How the Coronavirus Outbreak Affects Malpractice Cases in Illinois

Healthcare providers throughout the state are facing challenges as the COVID-19 outbreak fills more hospital beds than ever before. On top of that, lower staff numbers and a ban on elective procedures add to the difficulty.

Perhaps for these reasons, the governor has granted many providers full immunity from civil liability for the duration of this emergency, making malpractice claims far more difficult—if not impossible—to pursue.

Immunity to Civil Liability

An executive order was made the last week of March to provide immunity to healthcare providers who are currently providing care related to COVID-19. That immunity isn’t limited only to treatments for the disease itself—as long as the provider is treating the disease in some form, all of their services are immune to liability.

As such, if you go to a doctor to be treated for a broken elbow (for example), and if that doctor’s practice also provides treatment for coronavirus symptoms, you won’t be able to sue them if your own procedure goes wrong.

The exception to this rule is if your provider acted in a way that was grossly negligent, or if they willfully caused injury to you. In addition, if your provider doesn’t provide COVID-19 treatments, they’re not covered by the executive order, though claims may be more difficult in those cases as well during this time.

Obstacles to Pursuing Malpractice Claims

A malpractice claim is difficult in even the best of circumstances—the very best cases still have a high chance of failure. Given the immunity granted by the governor, Illinois residents will have an even harder time pursuing claims in the event that they need to.

In many cases, the lawsuit will simply be impossible due to civil liability immunity. However, even if your doctor doesn’t provide pandemic-related care, juries are more likely to favor them during this difficult time, making any potential claims more difficult than usual.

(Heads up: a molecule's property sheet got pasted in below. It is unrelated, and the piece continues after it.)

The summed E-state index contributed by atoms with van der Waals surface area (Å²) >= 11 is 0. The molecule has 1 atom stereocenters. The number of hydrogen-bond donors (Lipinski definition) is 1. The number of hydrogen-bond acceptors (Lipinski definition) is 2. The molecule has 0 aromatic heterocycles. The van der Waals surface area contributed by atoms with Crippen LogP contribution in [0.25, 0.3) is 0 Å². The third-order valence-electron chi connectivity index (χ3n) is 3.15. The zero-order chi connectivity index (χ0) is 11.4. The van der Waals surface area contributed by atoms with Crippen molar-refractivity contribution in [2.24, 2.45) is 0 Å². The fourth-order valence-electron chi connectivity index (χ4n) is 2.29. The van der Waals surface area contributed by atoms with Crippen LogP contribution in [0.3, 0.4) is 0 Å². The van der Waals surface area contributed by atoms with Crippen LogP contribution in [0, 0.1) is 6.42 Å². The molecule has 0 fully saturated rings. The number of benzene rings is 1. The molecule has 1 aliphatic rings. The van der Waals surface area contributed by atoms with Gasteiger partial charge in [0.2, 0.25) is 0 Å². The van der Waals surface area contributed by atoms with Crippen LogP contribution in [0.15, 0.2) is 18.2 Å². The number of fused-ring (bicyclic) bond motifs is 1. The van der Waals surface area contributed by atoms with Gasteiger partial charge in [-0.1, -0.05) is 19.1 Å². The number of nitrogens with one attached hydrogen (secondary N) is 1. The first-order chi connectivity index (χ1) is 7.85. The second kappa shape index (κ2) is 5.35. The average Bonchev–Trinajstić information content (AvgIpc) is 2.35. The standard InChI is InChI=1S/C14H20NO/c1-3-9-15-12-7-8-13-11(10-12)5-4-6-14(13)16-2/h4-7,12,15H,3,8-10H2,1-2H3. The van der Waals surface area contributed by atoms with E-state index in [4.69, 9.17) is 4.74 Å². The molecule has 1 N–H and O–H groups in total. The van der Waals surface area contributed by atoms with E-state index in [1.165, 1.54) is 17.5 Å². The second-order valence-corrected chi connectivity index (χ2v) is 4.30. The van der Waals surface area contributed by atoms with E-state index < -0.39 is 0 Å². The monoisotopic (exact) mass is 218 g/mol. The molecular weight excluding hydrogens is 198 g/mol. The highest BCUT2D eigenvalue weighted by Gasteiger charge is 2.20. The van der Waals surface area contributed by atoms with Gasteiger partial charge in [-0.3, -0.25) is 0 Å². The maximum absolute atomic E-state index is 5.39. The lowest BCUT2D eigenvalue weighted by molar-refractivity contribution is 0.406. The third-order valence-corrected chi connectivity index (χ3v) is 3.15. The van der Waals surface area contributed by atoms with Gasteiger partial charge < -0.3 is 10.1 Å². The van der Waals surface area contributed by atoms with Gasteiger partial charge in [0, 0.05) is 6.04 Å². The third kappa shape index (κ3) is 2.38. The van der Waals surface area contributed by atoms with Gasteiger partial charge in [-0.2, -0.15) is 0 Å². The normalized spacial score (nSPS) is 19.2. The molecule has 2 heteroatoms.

For cases where gross negligence is involved, the evidence needs to be solidly in favor of the plaintiff (the injured party). Otherwise, the case is likely to fail—if it’s not dismissed outright. In cases where the parties involved settle, settlement amounts are likely to be much smaller than what might be normally expected.

Pursuing a Malpractice Claim

The best way to avoid these difficulties is to avoid having unnecessary procedures at all until the pandemic is over. However, that doesn’t mean to put off important treatment—delaying some procedures can negatively impact your health in the future.

In the event that you have been injured by medical treatment from a healthcare provider who also treats coronavirus patients, odds are that your lawsuit won’t be viable. However, if there was gross negligence involved—such as if a doctor willfully caused you harm—there may be a chance. It’s best to consult with an attorney in these cases since they can give you a good idea of whether your claim is viable or not.

If you have questions about a medical malpractice claim, contact Hart David Carson LLP. We can advise you on the best course to take during these difficult times.

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